Reasons not to use a row counter…1) I have enough stuff to take with me already. 2) I will forget to use it and have to “estimate” rows I’ve knitted. 3) I’ve become a fan of a working copy of the pattern and since I’m following that, keep a pen clipped and mark the row. 4) I will lose it, they’re small and portable and adept at landing under the seat in the car. 5) I have a kitten-Scamp makes enough toys out of my project. 6) Pen and paper cost less.

I think I’ve given enough reasons. I do make a working copy of my pattern. I often make two copies, just in case. I’ve never found one of anything particularly useful, especially socks. So, why not two? I know, you guys can give me fifteen things I only need one of, but that’s not really the point. I like two working copies. If I leave one in a classroom , or at the Secretary of State, I’m not stranded until I can get back to it. I just need to remember where I was in the pattern and mark my progress. If the pattern gets too marked up, I can use the cleaner copy for the next one.

I feel I’ve made my case for my working copies here, now lets get on to tracking these lace repeats.

The almondine pattern I used had a grid pattern to it. I placed the hash marks next to the grid, and never really thought about the tracking. Now, I am working with a slightly simpler lace pattern, repeated over eight rows, with four of those rows having the same stitch. This sock designer simply wrote her instructions by rows. I now have to make 9 repeats of eight rows. My working pattern is getting sloppy and difficult to track as I finish the fourth repeat of the pattern. I wasn’t certain I’d still be able to read the pattern if I continued putting check marks next to each row listed somewhere within the pattern text.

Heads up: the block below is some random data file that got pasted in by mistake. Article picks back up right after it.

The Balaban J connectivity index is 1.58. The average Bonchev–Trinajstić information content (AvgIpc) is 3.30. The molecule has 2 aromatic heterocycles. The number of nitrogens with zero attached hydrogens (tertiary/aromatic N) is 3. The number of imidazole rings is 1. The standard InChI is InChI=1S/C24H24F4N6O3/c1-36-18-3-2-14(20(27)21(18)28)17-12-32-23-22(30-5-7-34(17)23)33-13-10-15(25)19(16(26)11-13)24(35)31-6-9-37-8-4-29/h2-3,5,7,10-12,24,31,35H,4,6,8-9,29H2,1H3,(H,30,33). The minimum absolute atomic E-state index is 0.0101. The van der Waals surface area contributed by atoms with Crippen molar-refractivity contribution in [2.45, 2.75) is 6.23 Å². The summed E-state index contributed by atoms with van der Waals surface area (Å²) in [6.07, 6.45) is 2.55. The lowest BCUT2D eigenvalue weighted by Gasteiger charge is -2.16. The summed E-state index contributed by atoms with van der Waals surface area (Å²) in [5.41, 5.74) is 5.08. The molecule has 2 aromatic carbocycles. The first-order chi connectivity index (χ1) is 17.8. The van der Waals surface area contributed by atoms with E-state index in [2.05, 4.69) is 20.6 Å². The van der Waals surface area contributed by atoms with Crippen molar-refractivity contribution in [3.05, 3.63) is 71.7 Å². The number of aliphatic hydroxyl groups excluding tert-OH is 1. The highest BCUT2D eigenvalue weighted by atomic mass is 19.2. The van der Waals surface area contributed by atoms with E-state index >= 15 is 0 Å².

Since I am against a row counter, and will likely forget it if I have it, I need another system. This gets kind of fun, because I am not good at setting up systems to keep things organized. Hence, why I didn’t see this problem until the messy fourth repeat of the pattern. So, I simply fell back on what worked. I used hash and tally marks before, when tracking multiple rows. I will continue to do so now.

015

If you look closely, you can see where I started tracking on the rows and realized it would not work.

I simply made a T-chart, albeit sideways, on the bottom of my working copy, and wrote a roman numeral I for sock #1, and a roman numeral II for sock number 2. Then I proceeded to write 1-8 in vertical rows beneath each sock designator and have a space for tally marks as I complete each row, without making my pattern less readable. I enjoy simpler solutions like this, and hope you find this helpful, or even a bit amusing. If you have a simpler way of tracking, sans row counter, I’m interested. Please note, I’m not good at just remembering or figuring out where I am in the pattern. I have enough other frustrations in my day that I wish to keep knitting socks for relaxation and valuation of self.

Happy Knitting!